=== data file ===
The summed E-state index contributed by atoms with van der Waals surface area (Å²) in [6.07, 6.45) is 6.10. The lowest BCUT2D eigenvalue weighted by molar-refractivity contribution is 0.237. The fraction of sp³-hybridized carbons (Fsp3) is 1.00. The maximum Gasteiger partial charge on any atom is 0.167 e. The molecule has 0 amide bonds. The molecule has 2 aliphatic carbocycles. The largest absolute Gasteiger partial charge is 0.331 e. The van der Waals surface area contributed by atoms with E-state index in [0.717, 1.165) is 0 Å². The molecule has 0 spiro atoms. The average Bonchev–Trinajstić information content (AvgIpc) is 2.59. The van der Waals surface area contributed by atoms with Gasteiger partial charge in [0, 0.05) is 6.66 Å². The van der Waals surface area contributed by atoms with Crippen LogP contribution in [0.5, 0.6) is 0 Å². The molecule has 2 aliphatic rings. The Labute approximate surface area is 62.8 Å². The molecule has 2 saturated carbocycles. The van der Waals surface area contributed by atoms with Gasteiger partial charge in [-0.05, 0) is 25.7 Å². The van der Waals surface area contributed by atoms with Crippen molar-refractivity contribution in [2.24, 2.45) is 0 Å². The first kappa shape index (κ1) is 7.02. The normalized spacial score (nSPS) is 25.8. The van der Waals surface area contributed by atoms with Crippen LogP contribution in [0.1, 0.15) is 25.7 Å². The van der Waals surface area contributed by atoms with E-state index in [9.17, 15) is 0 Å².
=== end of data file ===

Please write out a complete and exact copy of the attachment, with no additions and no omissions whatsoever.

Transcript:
The summed E-state index contributed by atoms with van der Waals surface area (Å²) in [6.07, 6.45) is 6.10. The lowest BCUT2D eigenvalue weighted by molar-refractivity contribution is 0.237. The fraction of sp³-hybridized carbons (Fsp3) is 1.00. The maximum Gasteiger partial charge on any atom is 0.167 e. The molecule has 0 amide bonds. The molecule has 2 aliphatic carbocycles. The largest absolute Gasteiger partial charge is 0.331 e. The van der Waals surface area contributed by atoms with E-state index in [0.717, 1.165) is 0 Å². The molecule has 0 spiro atoms. The average Bonchev–Trinajstić information content (AvgIpc) is 2.59. The van der Waals surface area contributed by atoms with Gasteiger partial charge in [0, 0.05) is 6.66 Å². The van der Waals surface area contributed by atoms with Crippen LogP contribution in [0.5, 0.6) is 0 Å². The molecule has 2 aliphatic rings. The Labute approximate surface area is 62.8 Å². The molecule has 2 saturated carbocycles. The van der Waals surface area contributed by atoms with Gasteiger partial charge in [-0.05, 0) is 25.7 Å². The van der Waals surface area contributed by atoms with Crippen molar-refractivity contribution in [2.24, 2.45) is 0 Å². The first kappa shape index (κ1) is 7.02. The normalized spacial score (nSPS) is 25.8. The van der Waals surface area contributed by atoms with Crippen LogP contribution in [0.1, 0.15) is 25.7 Å². The van der Waals surface area contributed by atoms with E-state index in [9.17, 15) is 0 Å².